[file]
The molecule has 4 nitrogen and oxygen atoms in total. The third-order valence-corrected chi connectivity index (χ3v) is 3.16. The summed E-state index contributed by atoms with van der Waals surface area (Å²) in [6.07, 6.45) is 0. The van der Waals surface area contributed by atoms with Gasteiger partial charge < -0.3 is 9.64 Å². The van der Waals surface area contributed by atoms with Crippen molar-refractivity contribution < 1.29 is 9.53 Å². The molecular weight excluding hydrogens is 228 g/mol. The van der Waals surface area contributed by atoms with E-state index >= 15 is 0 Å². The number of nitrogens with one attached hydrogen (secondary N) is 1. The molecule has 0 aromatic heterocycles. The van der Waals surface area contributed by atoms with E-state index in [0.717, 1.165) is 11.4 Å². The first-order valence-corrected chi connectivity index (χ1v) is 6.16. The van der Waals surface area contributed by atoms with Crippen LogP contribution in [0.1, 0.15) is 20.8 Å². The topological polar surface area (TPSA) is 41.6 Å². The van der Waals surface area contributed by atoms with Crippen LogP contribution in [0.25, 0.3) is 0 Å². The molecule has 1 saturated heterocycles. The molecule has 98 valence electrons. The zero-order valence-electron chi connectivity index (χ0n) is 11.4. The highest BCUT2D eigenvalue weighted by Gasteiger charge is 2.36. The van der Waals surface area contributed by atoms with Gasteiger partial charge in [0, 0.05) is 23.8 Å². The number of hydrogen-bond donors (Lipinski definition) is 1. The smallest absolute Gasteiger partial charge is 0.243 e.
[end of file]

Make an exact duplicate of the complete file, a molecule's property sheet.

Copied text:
The molecule has 4 nitrogen and oxygen atoms in total. The third-order valence-corrected chi connectivity index (χ3v) is 3.16. The summed E-state index contributed by atoms with van der Waals surface area (Å²) in [6.07, 6.45) is 0. The van der Waals surface area contributed by atoms with Gasteiger partial charge < -0.3 is 9.64 Å². The van der Waals surface area contributed by atoms with Crippen molar-refractivity contribution < 1.29 is 9.53 Å². The molecular weight excluding hydrogens is 228 g/mol. The van der Waals surface area contributed by atoms with E-state index >= 15 is 0 Å². The number of nitrogens with one attached hydrogen (secondary N) is 1. The molecule has 0 aromatic heterocycles. The van der Waals surface area contributed by atoms with E-state index in [0.717, 1.165) is 11.4 Å². The first-order valence-corrected chi connectivity index (χ1v) is 6.16. The van der Waals surface area contributed by atoms with Crippen LogP contribution in [0.1, 0.15) is 20.8 Å². The topological polar surface area (TPSA) is 41.6 Å². The van der Waals surface area contributed by atoms with Crippen LogP contribution in [0.25, 0.3) is 0 Å². The molecule has 1 saturated heterocycles. The molecule has 98 valence electrons. The zero-order valence-electron chi connectivity index (χ0n) is 11.4. The highest BCUT2D eigenvalue weighted by Gasteiger charge is 2.36. The van der Waals surface area contributed by atoms with Gasteiger partial charge in [0, 0.05) is 23.8 Å². The number of hydrogen-bond donors (Lipinski definition) is 1. The smallest absolute Gasteiger partial charge is 0.243 e.